As the Australian sporting landscape feels the impact of COVID-19’s second coming, the situation with the Supercars championship continues to be a fluid one ahead of the next round in the country’s Top End.
Lewis Hamilton could continue to “take a knee” at Formula One races – saying he does not want the fight against racism to die a silent death – as Daniel Ricciardo reacted to the six drivers electing not to do so in Austria.
Ferrari’s Charles Leclerc and Red Bull’s Max Verstappen were among six drivers who opted not to take a knee – although both posted messages before the grand prix saying they were committed in the fight against racism.
Ricciardo – who was among the 14 drivers along with Hamilton to take a knee before the opening race of the 2020 season – tried to explained why so many of his rivals may not have felt comfortable in taking a knee.
“The chat [on Friday] with the drivers was essentially saying all of us are 100 per cent on board with supporting it and ending racism. None of us our anti this, so we all support this,” the Australian, who failed to finish the race at the Red Bull Ring, said.
“I just think there was a little bit of difficulty with some drivers and their nationality, and what something like taking a knee would represent.
“Obviously the reasons why we would do it is purely to support Black Lives Matter.
“It is for nothing political or anything else… We all understood that we will do what we feel comfortable with.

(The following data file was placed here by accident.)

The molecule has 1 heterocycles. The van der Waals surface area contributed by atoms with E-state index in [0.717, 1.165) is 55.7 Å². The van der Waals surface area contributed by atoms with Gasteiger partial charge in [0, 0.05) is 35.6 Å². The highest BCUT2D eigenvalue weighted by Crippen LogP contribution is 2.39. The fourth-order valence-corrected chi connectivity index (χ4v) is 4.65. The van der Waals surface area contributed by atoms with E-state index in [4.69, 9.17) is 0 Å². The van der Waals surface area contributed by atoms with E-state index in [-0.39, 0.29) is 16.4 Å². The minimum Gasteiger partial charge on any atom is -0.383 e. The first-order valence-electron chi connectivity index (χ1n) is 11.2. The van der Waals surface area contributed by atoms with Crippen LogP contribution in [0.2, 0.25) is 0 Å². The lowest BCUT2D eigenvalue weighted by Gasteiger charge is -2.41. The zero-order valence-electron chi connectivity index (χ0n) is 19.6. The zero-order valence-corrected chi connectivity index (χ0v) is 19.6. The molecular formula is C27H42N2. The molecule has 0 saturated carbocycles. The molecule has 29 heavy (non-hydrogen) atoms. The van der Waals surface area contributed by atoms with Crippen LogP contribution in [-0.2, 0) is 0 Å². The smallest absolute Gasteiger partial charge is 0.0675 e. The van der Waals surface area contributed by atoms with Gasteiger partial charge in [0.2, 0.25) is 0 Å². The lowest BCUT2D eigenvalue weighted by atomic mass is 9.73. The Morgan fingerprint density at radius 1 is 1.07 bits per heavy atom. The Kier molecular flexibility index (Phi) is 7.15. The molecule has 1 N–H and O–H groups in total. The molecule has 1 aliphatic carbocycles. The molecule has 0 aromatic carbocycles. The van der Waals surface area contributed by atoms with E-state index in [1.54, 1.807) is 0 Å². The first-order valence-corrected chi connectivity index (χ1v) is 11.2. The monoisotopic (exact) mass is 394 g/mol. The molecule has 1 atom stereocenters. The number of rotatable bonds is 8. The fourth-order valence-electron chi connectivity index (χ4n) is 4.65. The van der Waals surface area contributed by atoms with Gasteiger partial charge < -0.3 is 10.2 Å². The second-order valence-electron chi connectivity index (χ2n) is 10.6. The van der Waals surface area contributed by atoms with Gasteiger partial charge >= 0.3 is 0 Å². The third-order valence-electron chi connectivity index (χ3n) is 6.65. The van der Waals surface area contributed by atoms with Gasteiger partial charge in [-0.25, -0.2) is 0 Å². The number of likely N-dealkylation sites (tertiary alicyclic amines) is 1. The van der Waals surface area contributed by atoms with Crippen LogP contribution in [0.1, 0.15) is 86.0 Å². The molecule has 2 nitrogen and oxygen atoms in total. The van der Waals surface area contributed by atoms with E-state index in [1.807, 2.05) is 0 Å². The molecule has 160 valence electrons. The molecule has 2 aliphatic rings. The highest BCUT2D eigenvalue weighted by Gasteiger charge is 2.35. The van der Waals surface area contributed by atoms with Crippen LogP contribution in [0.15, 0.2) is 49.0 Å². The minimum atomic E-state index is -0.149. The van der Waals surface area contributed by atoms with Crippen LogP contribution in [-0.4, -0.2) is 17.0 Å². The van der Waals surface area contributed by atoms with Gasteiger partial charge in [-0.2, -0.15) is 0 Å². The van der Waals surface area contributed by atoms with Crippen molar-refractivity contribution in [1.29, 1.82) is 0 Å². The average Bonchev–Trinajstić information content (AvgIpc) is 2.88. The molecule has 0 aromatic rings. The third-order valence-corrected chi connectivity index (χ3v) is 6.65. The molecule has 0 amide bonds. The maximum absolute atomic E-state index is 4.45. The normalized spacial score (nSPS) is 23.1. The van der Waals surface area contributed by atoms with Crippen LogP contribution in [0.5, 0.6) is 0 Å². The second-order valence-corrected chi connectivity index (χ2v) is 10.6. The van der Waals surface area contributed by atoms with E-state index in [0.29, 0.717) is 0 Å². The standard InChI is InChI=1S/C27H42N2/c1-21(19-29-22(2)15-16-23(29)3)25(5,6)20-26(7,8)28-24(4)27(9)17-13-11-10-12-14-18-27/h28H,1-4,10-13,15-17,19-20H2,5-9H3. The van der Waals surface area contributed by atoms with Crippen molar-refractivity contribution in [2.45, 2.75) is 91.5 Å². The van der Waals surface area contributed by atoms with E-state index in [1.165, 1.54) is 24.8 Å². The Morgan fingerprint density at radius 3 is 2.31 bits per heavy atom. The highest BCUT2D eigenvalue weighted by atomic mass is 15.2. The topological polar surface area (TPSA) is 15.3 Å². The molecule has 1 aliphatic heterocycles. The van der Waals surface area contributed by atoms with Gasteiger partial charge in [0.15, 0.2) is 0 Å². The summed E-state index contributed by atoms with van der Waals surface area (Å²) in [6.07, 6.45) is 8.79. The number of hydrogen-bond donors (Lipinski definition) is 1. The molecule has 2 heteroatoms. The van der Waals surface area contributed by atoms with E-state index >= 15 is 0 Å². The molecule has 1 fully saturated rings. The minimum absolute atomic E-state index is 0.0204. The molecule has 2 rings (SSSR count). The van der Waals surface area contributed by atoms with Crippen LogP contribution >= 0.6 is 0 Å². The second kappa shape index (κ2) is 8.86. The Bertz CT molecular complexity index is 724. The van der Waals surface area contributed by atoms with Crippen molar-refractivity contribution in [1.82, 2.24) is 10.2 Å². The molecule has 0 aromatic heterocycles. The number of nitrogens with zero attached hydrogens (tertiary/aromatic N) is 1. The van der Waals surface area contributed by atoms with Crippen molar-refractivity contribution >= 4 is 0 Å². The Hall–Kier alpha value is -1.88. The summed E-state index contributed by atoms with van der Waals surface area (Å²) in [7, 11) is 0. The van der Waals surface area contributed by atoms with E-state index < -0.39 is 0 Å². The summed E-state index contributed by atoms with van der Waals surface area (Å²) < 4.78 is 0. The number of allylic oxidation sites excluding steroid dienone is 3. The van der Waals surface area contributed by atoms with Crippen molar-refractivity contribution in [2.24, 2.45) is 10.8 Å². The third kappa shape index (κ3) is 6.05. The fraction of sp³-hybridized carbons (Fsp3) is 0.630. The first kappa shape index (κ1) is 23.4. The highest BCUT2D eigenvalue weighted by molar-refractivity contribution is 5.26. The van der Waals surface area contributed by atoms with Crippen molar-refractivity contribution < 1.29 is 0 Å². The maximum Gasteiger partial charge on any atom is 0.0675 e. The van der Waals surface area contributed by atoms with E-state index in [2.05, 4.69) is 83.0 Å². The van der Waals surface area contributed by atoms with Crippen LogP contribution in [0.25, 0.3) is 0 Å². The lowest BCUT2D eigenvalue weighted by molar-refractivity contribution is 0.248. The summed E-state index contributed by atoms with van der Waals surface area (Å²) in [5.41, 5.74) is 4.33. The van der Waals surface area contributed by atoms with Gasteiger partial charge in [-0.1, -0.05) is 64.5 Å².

“But no one is going to be judged or criticised if they don’t stand there in a certain way or take a knee.”
McLaren’s Carlos Sainz, Russian Daniil Kvyat and Alfa Romeo teammates Kimi Raikkonen and Antonio Giovinazzi were the others.
Hamilton revealed he was talked out of doing it at the US Grand Prix three years ago.
The 35-year-old spoke passionately about racism after he finished fourth in the first race of his latest title defence.
“There has been awareness on the subject over the last few weeks and we don’t need it to die a silent death and see no change,” he said.
“I can be the guinea pig and keep speaking out.
“All of us, myself included, we have to be accountable.
“This started with NFL player Colin Kaepernick. He sat down for the US national anthem. He sat down and received a backlash…
“I spoke to him before the  US Grand Prix and I had a helmet made in red with his number on the top.
“But I was silenced and told to back down. I supported that decision which I regret.
“So it was important for me to make sure I played my part this time and, moving forward, whether there is going to be an opportunity to take the knee, I don’t know.”